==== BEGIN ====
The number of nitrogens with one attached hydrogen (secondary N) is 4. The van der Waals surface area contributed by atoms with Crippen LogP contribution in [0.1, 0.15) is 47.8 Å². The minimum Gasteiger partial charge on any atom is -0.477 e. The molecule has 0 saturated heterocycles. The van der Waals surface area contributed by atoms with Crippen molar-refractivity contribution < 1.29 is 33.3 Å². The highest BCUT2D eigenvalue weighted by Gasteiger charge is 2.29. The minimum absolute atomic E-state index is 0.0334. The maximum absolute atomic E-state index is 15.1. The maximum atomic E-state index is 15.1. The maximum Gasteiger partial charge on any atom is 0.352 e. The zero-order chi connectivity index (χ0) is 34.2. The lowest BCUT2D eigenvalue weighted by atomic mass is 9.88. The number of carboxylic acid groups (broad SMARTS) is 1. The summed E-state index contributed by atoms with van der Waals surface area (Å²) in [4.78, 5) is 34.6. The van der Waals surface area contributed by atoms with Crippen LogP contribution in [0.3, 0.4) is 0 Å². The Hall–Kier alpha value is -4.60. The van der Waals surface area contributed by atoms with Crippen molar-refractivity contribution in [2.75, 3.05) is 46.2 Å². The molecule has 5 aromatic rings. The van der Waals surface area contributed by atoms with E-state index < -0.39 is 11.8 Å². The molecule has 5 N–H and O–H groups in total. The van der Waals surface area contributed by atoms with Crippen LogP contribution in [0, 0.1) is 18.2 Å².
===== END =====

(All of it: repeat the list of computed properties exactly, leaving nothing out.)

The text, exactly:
The number of nitrogens with one attached hydrogen (secondary N) is 4. The van der Waals surface area contributed by atoms with Crippen LogP contribution in [0.1, 0.15) is 47.8 Å². The minimum Gasteiger partial charge on any atom is -0.477 e. The molecule has 0 saturated heterocycles. The van der Waals surface area contributed by atoms with Crippen molar-refractivity contribution < 1.29 is 33.3 Å². The highest BCUT2D eigenvalue weighted by Gasteiger charge is 2.29. The minimum absolute atomic E-state index is 0.0334. The maximum absolute atomic E-state index is 15.1. The maximum atomic E-state index is 15.1. The maximum Gasteiger partial charge on any atom is 0.352 e. The zero-order chi connectivity index (χ0) is 34.2. The lowest BCUT2D eigenvalue weighted by atomic mass is 9.88. The number of carboxylic acid groups (broad SMARTS) is 1. The summed E-state index contributed by atoms with van der Waals surface area (Å²) in [4.78, 5) is 34.6. The van der Waals surface area contributed by atoms with Crippen LogP contribution in [0.3, 0.4) is 0 Å². The Hall–Kier alpha value is -4.60. The van der Waals surface area contributed by atoms with Crippen molar-refractivity contribution in [2.75, 3.05) is 46.2 Å². The molecule has 5 aromatic rings. The van der Waals surface area contributed by atoms with E-state index < -0.39 is 11.8 Å². The molecule has 5 N–H and O–H groups in total. The van der Waals surface area contributed by atoms with Crippen LogP contribution in [0, 0.1) is 18.2 Å².